Brokers do not perform the transport service themselves, but they find the best rated carrier that runs your route to transport your vehicle.
They will work with you on a rate to accommodate your budget and will manage the process from pick-up to delivery.
Contrary to popular believe, brokers stay in touch with the customer until they receive their vehicle at their delivery point. You can always call your broker to track your vehicle and ask questions.
For their work, every logistics management company – whether it is a small company of one or two brokers, or a big management entity – charge a fee for the work they do.
Claims that brokers’ fees are non-refundable, no matter, what is not true. A broker will always refund your money if they have not been able to find a carrier.
When a broker has done their job to find a carrier, and after that the customer has decided to cancel the order only at that point of the shipping management the broker fee is not refundable.
What is a vehicle hauling carrier?
A vehicle hauling carrier is usually a double deck truck that can load up to ten automobiles at a time. It is driven by a professional CDL driver trained in loading, unloading and transporting vehicles.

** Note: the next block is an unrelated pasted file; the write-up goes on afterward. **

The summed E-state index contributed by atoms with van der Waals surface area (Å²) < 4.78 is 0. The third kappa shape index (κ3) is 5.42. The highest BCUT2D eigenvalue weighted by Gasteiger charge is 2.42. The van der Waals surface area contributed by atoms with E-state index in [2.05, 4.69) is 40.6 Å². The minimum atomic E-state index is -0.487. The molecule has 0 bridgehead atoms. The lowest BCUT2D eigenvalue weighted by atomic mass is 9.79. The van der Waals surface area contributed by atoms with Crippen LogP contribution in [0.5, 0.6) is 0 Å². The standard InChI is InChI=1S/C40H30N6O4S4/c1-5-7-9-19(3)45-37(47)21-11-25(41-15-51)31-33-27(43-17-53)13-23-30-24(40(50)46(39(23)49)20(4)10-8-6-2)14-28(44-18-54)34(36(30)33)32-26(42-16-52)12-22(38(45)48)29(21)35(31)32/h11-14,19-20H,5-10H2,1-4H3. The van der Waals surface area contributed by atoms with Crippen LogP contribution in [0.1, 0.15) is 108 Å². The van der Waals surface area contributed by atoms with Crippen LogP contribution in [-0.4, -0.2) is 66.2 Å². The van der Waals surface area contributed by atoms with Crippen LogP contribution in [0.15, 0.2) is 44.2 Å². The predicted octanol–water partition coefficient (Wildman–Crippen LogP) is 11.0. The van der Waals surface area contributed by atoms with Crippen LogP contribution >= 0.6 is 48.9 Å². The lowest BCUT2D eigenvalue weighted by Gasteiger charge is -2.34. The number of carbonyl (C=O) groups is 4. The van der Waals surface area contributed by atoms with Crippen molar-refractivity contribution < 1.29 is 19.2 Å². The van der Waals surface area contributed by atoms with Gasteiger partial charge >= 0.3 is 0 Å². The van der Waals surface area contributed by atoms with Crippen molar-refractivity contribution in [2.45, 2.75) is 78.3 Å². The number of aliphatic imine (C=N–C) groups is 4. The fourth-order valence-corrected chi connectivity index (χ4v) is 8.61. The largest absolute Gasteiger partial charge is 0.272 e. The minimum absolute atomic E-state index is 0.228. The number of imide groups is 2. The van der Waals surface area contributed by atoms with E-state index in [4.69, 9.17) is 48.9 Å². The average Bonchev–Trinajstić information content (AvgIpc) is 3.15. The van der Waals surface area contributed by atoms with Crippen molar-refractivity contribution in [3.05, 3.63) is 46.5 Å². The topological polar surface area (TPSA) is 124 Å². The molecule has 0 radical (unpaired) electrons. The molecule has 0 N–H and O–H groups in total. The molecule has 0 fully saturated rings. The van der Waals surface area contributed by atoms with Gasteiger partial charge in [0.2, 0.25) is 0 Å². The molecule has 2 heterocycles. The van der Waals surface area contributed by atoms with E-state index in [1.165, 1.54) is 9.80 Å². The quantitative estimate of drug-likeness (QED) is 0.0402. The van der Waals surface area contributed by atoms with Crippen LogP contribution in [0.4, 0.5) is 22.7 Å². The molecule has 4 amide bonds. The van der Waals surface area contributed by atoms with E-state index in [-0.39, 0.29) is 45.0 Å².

The driver is usually an owner of the truck who decides on her/his routes.
The truck driver is the person responsible for picking up and delivering your vehicle.
A carrier can be a one-man company with one or two trucks, or a big auto transport company with many trucks.
Single owner operators make up about 80 percent of the whole fleet in the US.
With a few exceptions, most auto transport carriers only serve a limited number of routes. They do not divert too far from their designated routes because this would ultimately slower services to all customers and higher rates.
Some bigger carrier companies are registered brokers as well which gives them the opportunity to broker out your order to another carrier. This means that even when you think you are dealing with a carrier in some instances you go through a broker service.